SAN DIEGO -- Before Saturday's Dodgers game at Petco Park, the Padres will induct into their Hall of Fame a player who was once considered an unsuccessful Minor League shortstop.
Who knew Trevor Hoffman would turn into one of the greatest closers of all time?
So, who's to say Kenley Jansen won't do the same? Once a scuffling Minor League catcher, Jansen became the youngest Dodger to reach 100 career saves when he sealed Clayton Kershaw's 16th win Wednesday night in Arizona.
"I never thought I'd do that," said the 26-year-old Jansen, one shy of Ron Perranoski for fifth on the franchise all-time list and only 61 behind Cy Young Award winner Eric Gagne's club record. "It's crazy. It all happened so fast."
Jansen has a career-high 39 saves this year, one behind the league leaders, tied with Takashi Saito for sixth on the franchise single-season list and 16 behind Gagne's record of 55 in 2003.
Jansen can light up a radar gun, but mostly flies under the national radar. He's a strikeout record-breaker, but he's never been an All-Star. Jansen figures the accolades will come, just like the other achievements in his career.
"I was blessed with an arm, that's where my talent is," he said. "I believe in God and never lost faith. This was just meant to be."
But when Jansen was encouraged to make the position switch, he wasn't so sure. He thought that after 4 1/2 Minor League seasons as a catcher with a .229 average, the club had given up on him as a hitter and was just giving him one more shot.
"They made me a pitcher because I couldn't hit, but I always thought I was going to hit, right to the day of the transition," said Jansen, who made the move under the advisement of Minor League vice president De Jon Watson, who convinced Jansen that pitching could be his ticket to the Major Leagues.
"I pitched a little bit in Little League in Curacao, but I thought pitching was boring and I never wanted to do it. When I made the transition, I was fighting it a little bit, because I still thought I would hit. Then I remember a 10-pitch inning in [Class A Advanced] with two strikeouts, and I said to myself, 'OK, I can do this.'"
Jansen made the switch in the middle of the 2009 season, and he said he didn't go all-in on the pitching gig until he was placed on the 40-man roster that winter. Rather than being boring, pitching had become Jansen's ticket to The Show. On July 23, 2010, one year after becoming a pitcher, Jansen became a Major League pitcher.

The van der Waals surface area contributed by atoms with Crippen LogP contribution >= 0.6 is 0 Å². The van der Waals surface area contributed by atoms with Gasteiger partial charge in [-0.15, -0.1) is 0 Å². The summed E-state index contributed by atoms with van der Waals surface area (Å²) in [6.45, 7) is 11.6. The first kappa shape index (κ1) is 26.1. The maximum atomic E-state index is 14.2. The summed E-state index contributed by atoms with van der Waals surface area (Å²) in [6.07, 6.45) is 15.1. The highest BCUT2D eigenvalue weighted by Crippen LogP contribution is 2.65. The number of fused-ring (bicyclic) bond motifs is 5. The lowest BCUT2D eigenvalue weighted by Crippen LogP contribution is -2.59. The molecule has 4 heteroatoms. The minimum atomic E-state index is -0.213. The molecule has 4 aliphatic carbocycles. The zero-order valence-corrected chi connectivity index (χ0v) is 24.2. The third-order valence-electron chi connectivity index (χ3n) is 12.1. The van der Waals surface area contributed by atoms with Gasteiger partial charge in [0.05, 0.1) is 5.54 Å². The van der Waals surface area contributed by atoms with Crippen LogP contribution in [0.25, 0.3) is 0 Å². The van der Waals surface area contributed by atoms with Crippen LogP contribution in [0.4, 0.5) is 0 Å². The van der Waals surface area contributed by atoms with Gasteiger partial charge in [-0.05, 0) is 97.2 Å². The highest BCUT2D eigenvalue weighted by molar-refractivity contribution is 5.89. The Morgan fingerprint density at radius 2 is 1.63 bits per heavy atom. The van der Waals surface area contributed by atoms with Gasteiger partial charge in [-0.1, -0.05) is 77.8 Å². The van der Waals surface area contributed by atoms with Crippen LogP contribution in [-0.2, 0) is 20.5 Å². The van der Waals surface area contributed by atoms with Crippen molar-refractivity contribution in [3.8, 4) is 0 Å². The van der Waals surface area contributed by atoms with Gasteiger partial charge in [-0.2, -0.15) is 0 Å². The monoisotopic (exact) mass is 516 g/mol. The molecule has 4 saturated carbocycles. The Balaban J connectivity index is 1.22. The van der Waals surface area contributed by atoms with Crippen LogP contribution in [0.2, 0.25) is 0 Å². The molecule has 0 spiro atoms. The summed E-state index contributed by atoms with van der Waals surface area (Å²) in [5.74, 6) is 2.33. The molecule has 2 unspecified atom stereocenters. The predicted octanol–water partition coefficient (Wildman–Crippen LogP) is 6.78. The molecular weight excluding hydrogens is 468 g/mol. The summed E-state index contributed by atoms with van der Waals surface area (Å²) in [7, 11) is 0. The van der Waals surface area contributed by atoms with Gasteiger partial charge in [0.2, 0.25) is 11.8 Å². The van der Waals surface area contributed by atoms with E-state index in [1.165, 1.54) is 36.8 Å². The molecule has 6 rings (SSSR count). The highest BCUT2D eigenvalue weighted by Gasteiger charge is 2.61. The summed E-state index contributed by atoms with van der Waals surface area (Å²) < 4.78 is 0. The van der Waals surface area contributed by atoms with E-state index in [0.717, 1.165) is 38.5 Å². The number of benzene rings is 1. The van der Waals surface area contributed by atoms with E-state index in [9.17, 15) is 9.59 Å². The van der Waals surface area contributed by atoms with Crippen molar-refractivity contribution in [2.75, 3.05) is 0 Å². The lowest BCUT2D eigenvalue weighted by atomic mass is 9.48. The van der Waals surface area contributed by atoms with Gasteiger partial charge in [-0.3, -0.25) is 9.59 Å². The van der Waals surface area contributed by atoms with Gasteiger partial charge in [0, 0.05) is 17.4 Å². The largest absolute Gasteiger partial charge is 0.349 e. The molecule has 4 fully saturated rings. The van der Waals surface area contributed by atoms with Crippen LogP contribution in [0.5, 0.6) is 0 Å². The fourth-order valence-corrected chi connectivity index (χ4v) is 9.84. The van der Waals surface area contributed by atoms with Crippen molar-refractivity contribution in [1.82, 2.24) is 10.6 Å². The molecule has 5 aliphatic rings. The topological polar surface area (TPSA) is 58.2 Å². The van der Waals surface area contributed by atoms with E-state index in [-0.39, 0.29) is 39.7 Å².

Jansen has overcome the typical command problems of youth, had to learn the nuances of his job on the fly -- like holding runners on after being rushed -- and even endured heart surgery along the way.
"Success makes it fun, and making a batter swing and miss makes it fun," Jansen said. "I just have fun with it. That's what [Minor League pitching coach] Charlie Hough taught me. He's the one that made me who I am. He made this fun, made me laugh and made me willing to learn. Thanks to him, I'm here today."
And Jansen is also here thanks to his naturally deceptive cutter, one that sometimes draws comparisons to his idol, Mariano Rivera. Jansen occasionally throws a slider, but mostly he relies on a cutter that can touch 98 mph on a good night, or barely break 90 on a bad one, all depending on whether he has his mechanics in order.
"He's still learning, actually," said manager Don Mattingly. "Obviously, we've seen him gain confidence. He bounces back from tough ones, and that's what you really want out of that guy, a short memory. He hasn't shied away from pressure situations. He's handled everything well and he can keep getting better."
Just as Hoffman was used as an example of the possibilities when the Dodgers sold Jansen on relieving, now Jansen is used as the example. Rookie teammate Pedro Baez spent six years developing into the best defensive third baseman in the organization, but hitting? Not so much. So after the 2012 season, Watson came to Baez with the same sales pitch he used on Jansen, but now he had Jansen as an in-house success story.
"That's what De Jon told me, that pitching would be my best chance to make the Major Leagues, just like Kenley," said Baez. "And here I am."
Ken Gurnick is a reporter for MLB.com. This story was not subject to the approval of Major League Baseball or its clubs.